Figure 4: A georeferenced photo mosaic of the Kennecott mill viewed from the valley floor, created using Trimble VISION.
Figure 4: A georeferenced photo mosaic of the Kennecott mill viewed from the valley floor, created using Trimble VISION.
 

Notre-Dame in Paris

The construction of Notre-Dame Cathedral in Paris, France, started in 1160. Although it is today regarded as a world-famous example of Gothic architecture, by around 1830 Notre-Dame was in such a state of decline that demolition became a serious option. Notre-Dame Cathedral survived the demolition plans, thanks in part to various citizen initiatives to save the cathedral – including Victor Hugo’s novel Notre-Dame de Paris which was published in 1831 and later translated into English as The Hunchback of Notre-Dame. However, on 15 April 2019 a fire destroyed the spire, lead roof and oak frame of Notre-Dame. From the beginning it was clear that TLS would support restoration immensely. Although new TLS surveys allow accurate assessment of the damage, stability of the structure and required restoration works, they cannot provide information about the cathedral’s pre-fire stage. Fortunately, however, Prof Andrew Tallon – an architectural historian from Vassar College in the USA – had captured the entire cathedral using a Leica Geosystems TLS in 2010 (Figure 5). That accurate and detailed point cloud will be of tremendous help in obtaining a faithful reconstruction of Notre-Dame in its original state.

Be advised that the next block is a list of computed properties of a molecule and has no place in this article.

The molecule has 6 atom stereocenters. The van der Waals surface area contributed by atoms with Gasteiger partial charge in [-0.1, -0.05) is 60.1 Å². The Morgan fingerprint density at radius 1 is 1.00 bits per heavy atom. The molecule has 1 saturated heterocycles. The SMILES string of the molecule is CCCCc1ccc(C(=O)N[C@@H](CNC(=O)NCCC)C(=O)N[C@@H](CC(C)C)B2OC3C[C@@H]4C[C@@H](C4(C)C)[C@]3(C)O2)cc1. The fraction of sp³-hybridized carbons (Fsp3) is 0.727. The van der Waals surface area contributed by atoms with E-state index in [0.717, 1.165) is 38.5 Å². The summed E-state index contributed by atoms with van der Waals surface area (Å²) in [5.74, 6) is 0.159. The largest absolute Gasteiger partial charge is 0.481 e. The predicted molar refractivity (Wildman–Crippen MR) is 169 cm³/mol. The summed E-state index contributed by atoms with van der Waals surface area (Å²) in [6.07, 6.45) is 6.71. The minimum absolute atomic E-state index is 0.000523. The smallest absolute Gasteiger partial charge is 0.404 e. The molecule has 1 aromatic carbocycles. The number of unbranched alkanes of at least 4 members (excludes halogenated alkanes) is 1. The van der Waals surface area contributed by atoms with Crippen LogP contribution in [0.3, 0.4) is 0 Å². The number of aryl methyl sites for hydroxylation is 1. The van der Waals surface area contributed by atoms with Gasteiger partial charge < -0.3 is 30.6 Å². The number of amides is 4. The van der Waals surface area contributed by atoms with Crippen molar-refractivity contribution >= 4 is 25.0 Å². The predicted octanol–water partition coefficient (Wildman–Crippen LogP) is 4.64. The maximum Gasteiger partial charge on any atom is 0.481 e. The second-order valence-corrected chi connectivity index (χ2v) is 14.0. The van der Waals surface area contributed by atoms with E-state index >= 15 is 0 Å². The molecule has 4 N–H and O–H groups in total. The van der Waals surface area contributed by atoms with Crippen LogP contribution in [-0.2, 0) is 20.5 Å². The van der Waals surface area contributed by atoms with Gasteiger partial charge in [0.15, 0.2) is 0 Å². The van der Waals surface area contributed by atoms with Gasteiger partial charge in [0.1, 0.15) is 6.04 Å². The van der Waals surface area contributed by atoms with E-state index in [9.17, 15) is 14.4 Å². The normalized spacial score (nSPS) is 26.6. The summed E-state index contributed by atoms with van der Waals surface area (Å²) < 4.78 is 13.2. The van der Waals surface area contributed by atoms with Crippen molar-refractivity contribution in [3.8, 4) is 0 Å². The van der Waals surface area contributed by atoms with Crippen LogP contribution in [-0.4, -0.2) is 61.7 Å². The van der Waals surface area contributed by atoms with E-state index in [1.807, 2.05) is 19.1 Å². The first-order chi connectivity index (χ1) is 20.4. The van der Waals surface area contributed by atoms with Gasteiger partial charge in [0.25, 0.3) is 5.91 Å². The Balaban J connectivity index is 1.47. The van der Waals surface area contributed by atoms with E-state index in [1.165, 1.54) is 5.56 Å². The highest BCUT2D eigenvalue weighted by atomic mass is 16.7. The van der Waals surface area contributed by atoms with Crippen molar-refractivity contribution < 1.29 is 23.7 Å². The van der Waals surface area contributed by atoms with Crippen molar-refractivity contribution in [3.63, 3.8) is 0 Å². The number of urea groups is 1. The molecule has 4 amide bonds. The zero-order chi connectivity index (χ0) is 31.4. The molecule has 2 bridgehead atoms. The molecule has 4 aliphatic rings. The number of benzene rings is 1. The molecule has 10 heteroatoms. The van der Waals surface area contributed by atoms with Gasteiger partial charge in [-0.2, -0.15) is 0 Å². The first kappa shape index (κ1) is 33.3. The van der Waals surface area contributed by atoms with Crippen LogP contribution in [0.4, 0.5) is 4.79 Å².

Figure 5: In this aerial view of Notre-Dame Cathedral in Paris, orange circles represent the scan positions during the 2010 TLS survey (courtesy: Leica Geosystems).
Figure 5: In this aerial view of Notre-Dame Cathedral in Paris, orange circles represent the scan positions during the 2010 TLS survey (courtesy: Leica Geosystems).